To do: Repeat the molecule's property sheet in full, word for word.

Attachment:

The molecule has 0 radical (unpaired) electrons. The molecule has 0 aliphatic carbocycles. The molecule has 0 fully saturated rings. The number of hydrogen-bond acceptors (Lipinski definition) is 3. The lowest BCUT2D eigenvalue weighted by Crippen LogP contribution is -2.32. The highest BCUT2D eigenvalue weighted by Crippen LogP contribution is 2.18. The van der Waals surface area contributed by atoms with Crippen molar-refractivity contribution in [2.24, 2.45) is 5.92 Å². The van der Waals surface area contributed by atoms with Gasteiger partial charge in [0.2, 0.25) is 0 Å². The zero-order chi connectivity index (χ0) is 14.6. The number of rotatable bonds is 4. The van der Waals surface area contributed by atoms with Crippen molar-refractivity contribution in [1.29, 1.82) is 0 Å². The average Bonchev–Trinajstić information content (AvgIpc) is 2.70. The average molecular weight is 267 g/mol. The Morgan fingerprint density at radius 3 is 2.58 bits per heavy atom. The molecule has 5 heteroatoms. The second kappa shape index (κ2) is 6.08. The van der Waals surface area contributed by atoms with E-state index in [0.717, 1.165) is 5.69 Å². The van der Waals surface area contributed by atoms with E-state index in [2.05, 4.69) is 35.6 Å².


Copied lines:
The molecule has 0 radical (unpaired) electrons. The molecule has 0 aliphatic carbocycles. The molecule has 0 fully saturated rings. The number of hydrogen-bond acceptors (Lipinski definition) is 3. The lowest BCUT2D eigenvalue weighted by Crippen LogP contribution is -2.32. The highest BCUT2D eigenvalue weighted by Crippen LogP contribution is 2.18. The van der Waals surface area contributed by atoms with Crippen molar-refractivity contribution in [2.24, 2.45) is 5.92 Å². The van der Waals surface area contributed by atoms with Gasteiger partial charge in [0.2, 0.25) is 0 Å². The zero-order chi connectivity index (χ0) is 14.6. The number of rotatable bonds is 4. The van der Waals surface area contributed by atoms with Crippen molar-refractivity contribution in [1.29, 1.82) is 0 Å². The average Bonchev–Trinajstić information content (AvgIpc) is 2.70. The average molecular weight is 267 g/mol. The Morgan fingerprint density at radius 3 is 2.58 bits per heavy atom. The molecule has 5 heteroatoms. The second kappa shape index (κ2) is 6.08. The van der Waals surface area contributed by atoms with E-state index in [0.717, 1.165) is 5.69 Å². The van der Waals surface area contributed by atoms with E-state index in [2.05, 4.69) is 35.6 Å².